Commodity Bundling and Tie-In Sales
On November 5, 1999, Judge Thomas Penfield Jackson issued his “Findings of Fact” in the Microsoft antitrust trial that served subsequently as the basis for Judge Jackson's guilty verdict in the trial five months later on April 3, 2000. Among other things, Judge Jackson concluded that Microsoft's Windows operating system and its Internet Explorer web browser constituted separate products that could, in principle, stand alone but that Microsoft had bundled together as one package. Judge Jackson's focus was on the use of such bundling as an illegal tying of the two products aimed at extending Microsoft's operating systems monopoly to the browser market. Any defense against this charge must offer an explanation for such bundling that is not related to extending monopoly power.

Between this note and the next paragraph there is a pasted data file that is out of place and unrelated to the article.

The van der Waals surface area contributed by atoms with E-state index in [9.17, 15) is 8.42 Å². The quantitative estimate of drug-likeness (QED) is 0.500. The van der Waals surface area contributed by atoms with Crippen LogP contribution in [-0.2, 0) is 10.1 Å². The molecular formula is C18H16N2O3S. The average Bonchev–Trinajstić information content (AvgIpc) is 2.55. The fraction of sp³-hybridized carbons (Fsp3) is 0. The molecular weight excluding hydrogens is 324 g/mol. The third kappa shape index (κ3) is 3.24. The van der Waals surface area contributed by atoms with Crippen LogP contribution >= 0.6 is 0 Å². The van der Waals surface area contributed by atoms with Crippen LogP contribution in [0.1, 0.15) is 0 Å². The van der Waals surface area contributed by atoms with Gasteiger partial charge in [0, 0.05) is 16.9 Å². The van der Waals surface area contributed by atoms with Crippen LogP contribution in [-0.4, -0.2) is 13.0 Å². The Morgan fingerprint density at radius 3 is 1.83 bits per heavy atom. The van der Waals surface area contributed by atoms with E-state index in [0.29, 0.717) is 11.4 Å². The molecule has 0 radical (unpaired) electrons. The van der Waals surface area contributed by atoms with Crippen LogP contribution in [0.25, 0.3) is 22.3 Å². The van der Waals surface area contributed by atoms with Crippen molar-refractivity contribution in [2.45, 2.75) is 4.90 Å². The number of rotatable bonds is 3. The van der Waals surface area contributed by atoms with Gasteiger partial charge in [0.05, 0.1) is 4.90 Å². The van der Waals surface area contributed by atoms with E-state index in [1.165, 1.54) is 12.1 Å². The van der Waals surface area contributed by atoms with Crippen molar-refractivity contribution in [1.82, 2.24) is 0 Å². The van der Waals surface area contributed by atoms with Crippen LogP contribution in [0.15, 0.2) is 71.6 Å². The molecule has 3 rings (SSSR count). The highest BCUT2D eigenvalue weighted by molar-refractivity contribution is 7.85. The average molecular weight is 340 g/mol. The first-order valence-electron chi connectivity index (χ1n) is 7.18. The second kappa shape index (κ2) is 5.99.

The remedy that Judge Jackson ordered was that Microsoft be broken into two separate companies, one that would produce the operating system and the other that would produce software components such as Microsoft Office and Internet Explorer. Judge Jackson's judgment was reversed on appeal, with the proposed settlement being that Microsoft share its application programming interfaces, making it easier for competitors seeking to offer Windows-based applications to ensure that their software would operate seamlessly on the Windows platform.
A subsequent complaint was brought by the European Commission, accusing Microsoft of abusing its dominant position by bundling Windows Media ...